Coving profiles have some great names: Egg and Dart, Dentil, Cove, Rope and Twisted Rope. You will also find those designs on Cornice profiles, as well as Swag and Bow, Acanthus Leaf, Swan Neck and Flemish Scroll among others.
We also use the term “profile” for skirting boards, the most common skirting board profiles being Torus, Bullnose, Lambs Tongue and Blenheim.
Tools for Putting up Coving
The following list of tools are really all essential to ensure that your job goes smoothly and the finished article is top notch:
- A Hand Saw – Choose a fine or medium toothed saw with a stiff blade to ensure a straight cut
- Mitre box (also called a mitre block) or you can use a mitre saw or a coving mitre template as a cutting guide such as a Wonder Mitre (see below)
- Adhesives – You can use any coving adhesive, either ready-mixed or powder adhesive which you mix yourself. You can also use a silicon based adhesive and sealant gun
- Spirit level or chalk line – for marking out the walls
- Hammer and panel pins – to support the coving while the adhesive sets
- Sponge or cloth and water – for cleaning up excess adhesive
- Filling knife
- Trimming knife – also known as a utility knife or generically as a Stanley knife
- Paintbrush – for blending sealant into joints
How to Mitre Cut Coving
If you would like additional information on fitting coving in the form of a Word Document you can print, click here.
Additionally, if you scroll down the page a bit there are further images and diagrams walking through the process of cutting coving.
TIP: Cutting coving is a skill that requires practice, so the very first rule about coving for the novice is: Please buy an extra length to practice on!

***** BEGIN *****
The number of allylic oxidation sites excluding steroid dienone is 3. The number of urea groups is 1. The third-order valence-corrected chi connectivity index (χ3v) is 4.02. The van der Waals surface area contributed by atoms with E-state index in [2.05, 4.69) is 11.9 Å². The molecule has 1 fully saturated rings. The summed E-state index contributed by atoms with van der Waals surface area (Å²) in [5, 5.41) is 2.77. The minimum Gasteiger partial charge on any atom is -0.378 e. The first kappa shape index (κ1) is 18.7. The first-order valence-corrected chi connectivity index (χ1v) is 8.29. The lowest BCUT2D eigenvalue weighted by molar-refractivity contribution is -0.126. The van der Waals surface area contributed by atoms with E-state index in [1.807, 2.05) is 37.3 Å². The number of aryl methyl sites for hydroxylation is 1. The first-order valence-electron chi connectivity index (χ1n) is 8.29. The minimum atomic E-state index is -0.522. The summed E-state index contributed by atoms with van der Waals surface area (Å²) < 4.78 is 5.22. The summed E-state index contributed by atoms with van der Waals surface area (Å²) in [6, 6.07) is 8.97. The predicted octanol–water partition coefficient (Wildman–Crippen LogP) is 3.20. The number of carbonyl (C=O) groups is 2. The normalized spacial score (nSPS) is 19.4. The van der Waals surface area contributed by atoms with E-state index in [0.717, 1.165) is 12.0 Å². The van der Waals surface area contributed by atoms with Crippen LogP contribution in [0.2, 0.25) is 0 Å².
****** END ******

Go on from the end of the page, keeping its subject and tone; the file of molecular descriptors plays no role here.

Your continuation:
Mitre joints are formed in the corner of rooms or where the coving is going to finish part-way along a wall, and the end needs to be finished off with a piece of coving that returns towards the wall to give a neat finish (see image below).
Internal and External Mitre Joints
External mitre joints are formed around protrusions into a room, such as chimney breasts. Internal mitre joints are formed in the corners of the room (see below).
When measuring coving for a cut, make sure you measure along the edge that will be placed against the wall.
TIP: To help you keep track of which is the wall edge scribble along that edge in pencil or write the word wall at various intervals along that edge on the back of the coving.
When cutting the coving place the length of coving upside down in the mitre box, in other words with the wall edge pointing up. See the images below for an illustration.
As you can see, from the images above, this means that when you take the coving out of the mitre box you will turn it the other way up before placing it on the wall.
Angles are peculiar things, and we know it can be tricky to get it right. We get hundreds of questions on our forum about how to cut coving. One tip we can give you is that cutting coving is made considerably easier by using the right tools and taking your time to measure carefully: Then measure again.